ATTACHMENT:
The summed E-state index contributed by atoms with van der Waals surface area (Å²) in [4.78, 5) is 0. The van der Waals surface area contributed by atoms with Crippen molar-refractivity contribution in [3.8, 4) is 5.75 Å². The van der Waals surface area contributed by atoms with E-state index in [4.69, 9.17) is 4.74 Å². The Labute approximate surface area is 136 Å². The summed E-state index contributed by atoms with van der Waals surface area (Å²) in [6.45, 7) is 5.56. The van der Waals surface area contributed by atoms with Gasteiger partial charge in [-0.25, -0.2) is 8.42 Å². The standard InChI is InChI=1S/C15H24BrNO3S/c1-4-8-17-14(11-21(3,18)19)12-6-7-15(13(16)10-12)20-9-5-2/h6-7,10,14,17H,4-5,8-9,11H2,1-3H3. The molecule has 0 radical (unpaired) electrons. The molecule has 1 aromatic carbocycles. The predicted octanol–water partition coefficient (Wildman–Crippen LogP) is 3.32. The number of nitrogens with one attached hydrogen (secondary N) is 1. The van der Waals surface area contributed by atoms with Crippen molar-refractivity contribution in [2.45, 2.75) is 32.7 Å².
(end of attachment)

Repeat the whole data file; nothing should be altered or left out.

The summed E-state index contributed by atoms with van der Waals surface area (Å²) in [4.78, 5) is 0. The van der Waals surface area contributed by atoms with Crippen molar-refractivity contribution in [3.8, 4) is 5.75 Å². The van der Waals surface area contributed by atoms with E-state index in [4.69, 9.17) is 4.74 Å². The Labute approximate surface area is 136 Å². The summed E-state index contributed by atoms with van der Waals surface area (Å²) in [6.45, 7) is 5.56. The van der Waals surface area contributed by atoms with Gasteiger partial charge in [-0.25, -0.2) is 8.42 Å². The standard InChI is InChI=1S/C15H24BrNO3S/c1-4-8-17-14(11-21(3,18)19)12-6-7-15(13(16)10-12)20-9-5-2/h6-7,10,14,17H,4-5,8-9,11H2,1-3H3. The molecule has 0 radical (unpaired) electrons. The molecule has 1 aromatic carbocycles. The predicted octanol–water partition coefficient (Wildman–Crippen LogP) is 3.32. The number of nitrogens with one attached hydrogen (secondary N) is 1. The van der Waals surface area contributed by atoms with Crippen molar-refractivity contribution in [2.45, 2.75) is 32.7 Å².